After a 2-9 start that suggested nothing had changed, the Twins scratched their way back to the .500 mark by Memorial Day, and then startlingly began June with a 15-game win streakThe streak fell short of the franchise record of 17, set by the 1912 Washington Senators.—the longest since the team moved from Washington in 1961. Catapulted into first place, the Twins stayed there for all but a day the rest of the season against an AL West so competitive, the Angels—dropped to AL West Hell as Minnesota’s replacement at the bottom—finished at 81-81, 14 games back of the Twins’ AL-best 95-67 mark.

The performances of Davis and Morris helped unwind and relax the tightly-crossed fingers of the Twins’ front office. Davis quickly proved he could slug it out amongst the best of them and finished the year with 29 homers, adding 93 runs batted in and a respectable .277 average punctuated with 95 walks. Morris, a Twin Cities native, felt at home on the mound for the first time in years with an 18-12 mark, a 3.43 earned run average and ten complete games.

There was a bonus element to the Twins’ sudden success with the rise of several youngsters. Two dramatically improved young pitchers—Scott Erickson (20-8, 3.18 ERA) and Kevin Tapani (16-9, 2.99) accompanied Morris in the starting rotation, while on offense, the veteran hitters were given something to drive in with the emergence of rookie second baseman Chuck Knoblauch (.281 average, 25 stolen bases).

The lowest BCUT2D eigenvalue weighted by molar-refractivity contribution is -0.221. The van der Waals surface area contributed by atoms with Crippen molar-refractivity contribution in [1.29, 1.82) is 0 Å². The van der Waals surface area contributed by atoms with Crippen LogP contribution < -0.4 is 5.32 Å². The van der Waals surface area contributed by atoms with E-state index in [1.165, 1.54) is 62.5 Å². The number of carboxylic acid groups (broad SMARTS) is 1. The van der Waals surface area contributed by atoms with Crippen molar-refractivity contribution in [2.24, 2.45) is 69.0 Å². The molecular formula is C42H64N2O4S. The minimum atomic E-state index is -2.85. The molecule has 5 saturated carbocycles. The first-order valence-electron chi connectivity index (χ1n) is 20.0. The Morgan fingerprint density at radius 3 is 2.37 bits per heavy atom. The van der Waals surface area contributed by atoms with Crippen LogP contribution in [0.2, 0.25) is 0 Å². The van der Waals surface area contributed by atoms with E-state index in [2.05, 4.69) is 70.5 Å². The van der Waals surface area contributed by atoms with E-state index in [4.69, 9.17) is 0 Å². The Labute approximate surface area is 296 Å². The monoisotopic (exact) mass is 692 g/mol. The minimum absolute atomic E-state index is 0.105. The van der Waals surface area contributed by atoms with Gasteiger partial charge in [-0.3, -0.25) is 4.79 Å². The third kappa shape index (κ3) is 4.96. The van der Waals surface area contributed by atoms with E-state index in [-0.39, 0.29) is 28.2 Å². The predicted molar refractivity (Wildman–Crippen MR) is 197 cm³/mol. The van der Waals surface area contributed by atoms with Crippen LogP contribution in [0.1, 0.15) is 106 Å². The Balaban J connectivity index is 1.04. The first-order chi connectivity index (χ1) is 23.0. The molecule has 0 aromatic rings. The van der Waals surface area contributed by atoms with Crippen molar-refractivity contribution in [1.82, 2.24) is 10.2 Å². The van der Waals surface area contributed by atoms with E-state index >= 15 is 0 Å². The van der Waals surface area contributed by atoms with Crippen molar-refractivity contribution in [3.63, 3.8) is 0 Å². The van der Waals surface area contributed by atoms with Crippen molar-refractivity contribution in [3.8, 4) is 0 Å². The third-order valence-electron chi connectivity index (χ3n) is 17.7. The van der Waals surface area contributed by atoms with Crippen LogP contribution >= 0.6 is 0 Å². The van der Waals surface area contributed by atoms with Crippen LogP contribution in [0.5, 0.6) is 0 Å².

The Twins’ express elevator ride lifted them from the bottom floor to a penthouse abandoned by the Oakland Athletics, whose almighty three-year AL reign abruptly ended from age, collapsed starting pitching, spotty hitting at best and some internal turmoil. It was hard to imagine that in spite of it all, the A’s still salvaged a winning season at 84-78, fourth in the West.

Like the Twins, the AL East-winning Toronto Blue Jays had regrouped behind a roster makeoverAlomar and Carter were traded from San Diego for Fred McGriff and Tony Fernandez; White was signed as a free agent to replace the departed, mercurial George Bell. that yielded improved results from new arrivals: Second baseman Roberto Alomar, and outfielders Joe Carter and Devon White. The trio would provide the nucleus of a mini-dynasty in the coming campaigns, but for now they were, along with the rest of the Blue Jays, fodder for the energized Twins at the ALCS.